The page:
Finding a technology to shift carbon dioxide (CO2), the most abundant anthropogenic greenhouse gas, from a climate change problem to a valuable commodity has long been a dream of many scientists and government officials.
Now, a team of chemists says they have developed a technology to economically convert atmospheric CO2 directly into highly valued carbon nanofibers for industrial and consumer products.
The team will present brand-new research on this new CO2 capture and utilization technology at the 250th National Meeting & Exposition of the American Chemical Society (ACS). ACS is the world’s largest scientific society.
The national meeting, which takes place here through Thursday, features more than 9,000 presentations on a wide range of science topics.
“We have found a way to use atmospheric CO2 to produce high-yield carbon nanofibers,” says Stuart Licht, Ph.D., who leads a research team at George Washington University.
“Such nanofibers are used to make strong carbon composites, such as those used in the Boeing Dreamliner, as well as in high-end sports equipment, wind turbine blades and a host of other products.”
Previously, the researchers had made fertilizer and cement without emitting CO2, which they reported.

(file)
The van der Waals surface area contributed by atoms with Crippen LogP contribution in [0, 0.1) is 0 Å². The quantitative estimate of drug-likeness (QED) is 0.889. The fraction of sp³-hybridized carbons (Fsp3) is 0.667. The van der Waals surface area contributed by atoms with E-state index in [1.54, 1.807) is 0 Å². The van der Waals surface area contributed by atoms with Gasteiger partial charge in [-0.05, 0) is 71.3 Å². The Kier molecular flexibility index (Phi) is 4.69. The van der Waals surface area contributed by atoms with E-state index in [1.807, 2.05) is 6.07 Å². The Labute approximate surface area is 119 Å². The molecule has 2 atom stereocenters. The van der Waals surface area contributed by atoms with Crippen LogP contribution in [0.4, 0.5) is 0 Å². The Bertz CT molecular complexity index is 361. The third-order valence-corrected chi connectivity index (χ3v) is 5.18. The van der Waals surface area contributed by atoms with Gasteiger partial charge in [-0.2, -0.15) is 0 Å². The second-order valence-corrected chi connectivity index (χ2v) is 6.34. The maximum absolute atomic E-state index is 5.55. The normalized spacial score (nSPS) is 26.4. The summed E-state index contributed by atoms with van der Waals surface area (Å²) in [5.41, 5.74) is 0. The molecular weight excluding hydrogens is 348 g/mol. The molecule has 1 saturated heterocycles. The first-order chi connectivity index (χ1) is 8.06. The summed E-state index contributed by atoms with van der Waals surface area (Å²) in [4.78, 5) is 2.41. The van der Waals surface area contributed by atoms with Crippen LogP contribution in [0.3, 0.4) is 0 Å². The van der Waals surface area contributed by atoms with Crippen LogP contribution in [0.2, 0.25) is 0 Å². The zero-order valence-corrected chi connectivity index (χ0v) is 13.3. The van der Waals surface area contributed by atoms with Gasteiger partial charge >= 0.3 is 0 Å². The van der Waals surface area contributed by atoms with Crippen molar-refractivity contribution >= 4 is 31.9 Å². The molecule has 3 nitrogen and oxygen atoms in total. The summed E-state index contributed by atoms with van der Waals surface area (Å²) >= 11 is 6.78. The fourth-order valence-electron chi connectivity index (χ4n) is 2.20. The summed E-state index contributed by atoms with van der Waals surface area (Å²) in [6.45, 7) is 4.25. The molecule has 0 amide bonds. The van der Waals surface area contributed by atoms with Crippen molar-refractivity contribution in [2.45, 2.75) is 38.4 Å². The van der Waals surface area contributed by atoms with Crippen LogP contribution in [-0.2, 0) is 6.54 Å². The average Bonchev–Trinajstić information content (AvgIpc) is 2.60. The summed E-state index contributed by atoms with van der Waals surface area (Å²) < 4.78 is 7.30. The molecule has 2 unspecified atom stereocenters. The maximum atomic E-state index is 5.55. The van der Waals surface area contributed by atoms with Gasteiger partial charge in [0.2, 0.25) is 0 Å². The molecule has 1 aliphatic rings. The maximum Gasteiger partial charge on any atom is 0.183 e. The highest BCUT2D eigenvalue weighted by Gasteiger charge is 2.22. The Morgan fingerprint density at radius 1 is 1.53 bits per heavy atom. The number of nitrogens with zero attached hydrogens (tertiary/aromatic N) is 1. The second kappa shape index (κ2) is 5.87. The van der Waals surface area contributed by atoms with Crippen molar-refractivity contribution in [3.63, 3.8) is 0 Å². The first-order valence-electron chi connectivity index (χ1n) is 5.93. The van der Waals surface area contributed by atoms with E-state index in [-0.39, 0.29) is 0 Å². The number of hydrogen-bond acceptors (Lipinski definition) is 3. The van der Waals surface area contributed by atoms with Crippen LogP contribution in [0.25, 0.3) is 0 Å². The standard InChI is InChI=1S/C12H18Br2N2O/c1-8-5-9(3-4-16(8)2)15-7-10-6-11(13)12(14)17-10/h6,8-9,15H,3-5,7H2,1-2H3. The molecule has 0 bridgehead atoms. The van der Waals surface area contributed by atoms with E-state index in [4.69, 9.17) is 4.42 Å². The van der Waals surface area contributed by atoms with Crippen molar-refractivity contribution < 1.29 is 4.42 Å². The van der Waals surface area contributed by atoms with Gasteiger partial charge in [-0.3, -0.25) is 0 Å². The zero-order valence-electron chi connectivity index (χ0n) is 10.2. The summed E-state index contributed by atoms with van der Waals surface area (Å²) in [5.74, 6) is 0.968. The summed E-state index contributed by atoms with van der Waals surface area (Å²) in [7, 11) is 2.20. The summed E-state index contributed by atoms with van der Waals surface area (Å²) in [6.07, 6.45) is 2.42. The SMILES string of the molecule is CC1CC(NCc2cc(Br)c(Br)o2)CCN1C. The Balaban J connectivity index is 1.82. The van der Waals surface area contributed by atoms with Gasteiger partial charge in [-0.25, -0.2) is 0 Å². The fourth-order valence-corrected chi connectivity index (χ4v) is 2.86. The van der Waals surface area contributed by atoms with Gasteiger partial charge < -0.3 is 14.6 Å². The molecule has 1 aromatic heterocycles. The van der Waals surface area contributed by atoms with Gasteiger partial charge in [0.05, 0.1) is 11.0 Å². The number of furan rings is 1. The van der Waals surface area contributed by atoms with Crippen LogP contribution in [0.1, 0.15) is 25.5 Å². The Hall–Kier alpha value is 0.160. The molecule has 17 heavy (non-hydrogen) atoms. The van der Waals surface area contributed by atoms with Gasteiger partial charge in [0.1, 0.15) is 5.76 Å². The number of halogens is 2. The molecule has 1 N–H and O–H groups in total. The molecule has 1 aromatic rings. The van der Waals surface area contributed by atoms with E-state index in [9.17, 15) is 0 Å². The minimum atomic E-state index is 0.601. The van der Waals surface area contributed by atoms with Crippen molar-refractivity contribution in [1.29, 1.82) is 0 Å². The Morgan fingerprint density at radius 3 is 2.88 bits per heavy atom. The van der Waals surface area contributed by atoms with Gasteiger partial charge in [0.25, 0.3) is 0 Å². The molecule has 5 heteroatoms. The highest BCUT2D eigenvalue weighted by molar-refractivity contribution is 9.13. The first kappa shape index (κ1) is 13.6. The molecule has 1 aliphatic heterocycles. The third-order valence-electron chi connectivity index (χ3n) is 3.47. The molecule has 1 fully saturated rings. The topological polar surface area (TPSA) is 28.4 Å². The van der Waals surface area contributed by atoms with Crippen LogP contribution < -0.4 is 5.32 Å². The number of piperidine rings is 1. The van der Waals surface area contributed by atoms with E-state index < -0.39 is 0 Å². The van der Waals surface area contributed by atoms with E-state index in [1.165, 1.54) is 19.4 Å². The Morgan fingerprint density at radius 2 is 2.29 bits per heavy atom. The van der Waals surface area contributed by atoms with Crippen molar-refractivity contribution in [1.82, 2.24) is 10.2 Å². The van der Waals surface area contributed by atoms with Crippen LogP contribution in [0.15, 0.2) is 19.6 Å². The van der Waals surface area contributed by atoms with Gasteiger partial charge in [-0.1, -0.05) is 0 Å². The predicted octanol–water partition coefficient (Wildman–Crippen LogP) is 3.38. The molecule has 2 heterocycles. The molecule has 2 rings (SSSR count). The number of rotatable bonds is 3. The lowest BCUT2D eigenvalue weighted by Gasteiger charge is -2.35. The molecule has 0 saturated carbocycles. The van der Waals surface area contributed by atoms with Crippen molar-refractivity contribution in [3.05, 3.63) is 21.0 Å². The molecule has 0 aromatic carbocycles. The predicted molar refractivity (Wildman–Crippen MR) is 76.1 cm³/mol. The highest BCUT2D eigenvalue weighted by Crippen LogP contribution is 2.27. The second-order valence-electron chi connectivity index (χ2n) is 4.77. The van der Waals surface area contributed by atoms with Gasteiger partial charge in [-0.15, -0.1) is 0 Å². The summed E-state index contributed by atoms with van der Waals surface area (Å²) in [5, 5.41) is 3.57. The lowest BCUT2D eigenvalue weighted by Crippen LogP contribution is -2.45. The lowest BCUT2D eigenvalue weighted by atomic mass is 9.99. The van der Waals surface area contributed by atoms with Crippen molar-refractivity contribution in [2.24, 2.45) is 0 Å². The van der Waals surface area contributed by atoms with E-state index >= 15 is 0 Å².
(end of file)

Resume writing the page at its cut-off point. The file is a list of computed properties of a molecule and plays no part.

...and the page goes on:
Now, the team, which includes postdoctoral fellow Jiawen Ren, Ph.D., and graduate student Jessica Stuart, says their research could shift CO2from a global-warming problem to a feed stock for the manufacture of in-demand carbon nanofibers.
Licht calls his approach “diamonds from the sky.”
That refers to carbon being the material that diamonds are made of, and also hints at the high value of the products, such as the carbon nanofibers that can be made from atmospheric carbon and oxygen.
Because of its efficiency, this low-energy process can be run using only a few volts of electricity, sunlight and a whole lot of carbon dioxide.
At its root, the system uses electrolytic syntheses to make the nanofibers.
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